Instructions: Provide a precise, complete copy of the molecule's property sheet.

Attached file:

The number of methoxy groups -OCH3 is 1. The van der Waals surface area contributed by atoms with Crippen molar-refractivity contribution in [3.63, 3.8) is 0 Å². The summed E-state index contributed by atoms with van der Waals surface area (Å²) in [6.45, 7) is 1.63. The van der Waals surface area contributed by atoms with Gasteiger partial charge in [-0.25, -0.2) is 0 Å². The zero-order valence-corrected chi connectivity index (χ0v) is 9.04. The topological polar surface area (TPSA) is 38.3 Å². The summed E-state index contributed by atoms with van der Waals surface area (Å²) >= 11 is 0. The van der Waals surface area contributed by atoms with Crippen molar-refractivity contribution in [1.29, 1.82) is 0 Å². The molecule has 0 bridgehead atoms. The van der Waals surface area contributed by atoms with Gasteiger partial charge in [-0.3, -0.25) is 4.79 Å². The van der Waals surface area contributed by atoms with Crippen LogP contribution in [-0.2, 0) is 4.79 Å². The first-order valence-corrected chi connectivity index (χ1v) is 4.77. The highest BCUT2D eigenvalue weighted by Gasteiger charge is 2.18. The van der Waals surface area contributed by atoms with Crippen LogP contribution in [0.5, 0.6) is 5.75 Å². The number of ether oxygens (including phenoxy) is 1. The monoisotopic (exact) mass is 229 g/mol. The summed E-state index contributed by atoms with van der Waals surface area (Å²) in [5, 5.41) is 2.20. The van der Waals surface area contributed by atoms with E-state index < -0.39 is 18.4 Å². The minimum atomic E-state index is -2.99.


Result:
The number of methoxy groups -OCH3 is 1. The van der Waals surface area contributed by atoms with Crippen molar-refractivity contribution in [3.63, 3.8) is 0 Å². The summed E-state index contributed by atoms with van der Waals surface area (Å²) in [6.45, 7) is 1.63. The van der Waals surface area contributed by atoms with Gasteiger partial charge in [-0.25, -0.2) is 0 Å². The zero-order valence-corrected chi connectivity index (χ0v) is 9.04. The topological polar surface area (TPSA) is 38.3 Å². The summed E-state index contributed by atoms with van der Waals surface area (Å²) >= 11 is 0. The van der Waals surface area contributed by atoms with Crippen molar-refractivity contribution in [1.29, 1.82) is 0 Å². The molecule has 0 bridgehead atoms. The van der Waals surface area contributed by atoms with Gasteiger partial charge in [-0.3, -0.25) is 4.79 Å². The van der Waals surface area contributed by atoms with Crippen LogP contribution in [-0.2, 0) is 4.79 Å². The first-order valence-corrected chi connectivity index (χ1v) is 4.77. The highest BCUT2D eigenvalue weighted by Gasteiger charge is 2.18. The van der Waals surface area contributed by atoms with Crippen LogP contribution in [0.5, 0.6) is 5.75 Å². The number of ether oxygens (including phenoxy) is 1. The monoisotopic (exact) mass is 229 g/mol. The summed E-state index contributed by atoms with van der Waals surface area (Å²) in [5, 5.41) is 2.20. The van der Waals surface area contributed by atoms with E-state index < -0.39 is 18.4 Å². The minimum atomic E-state index is -2.99.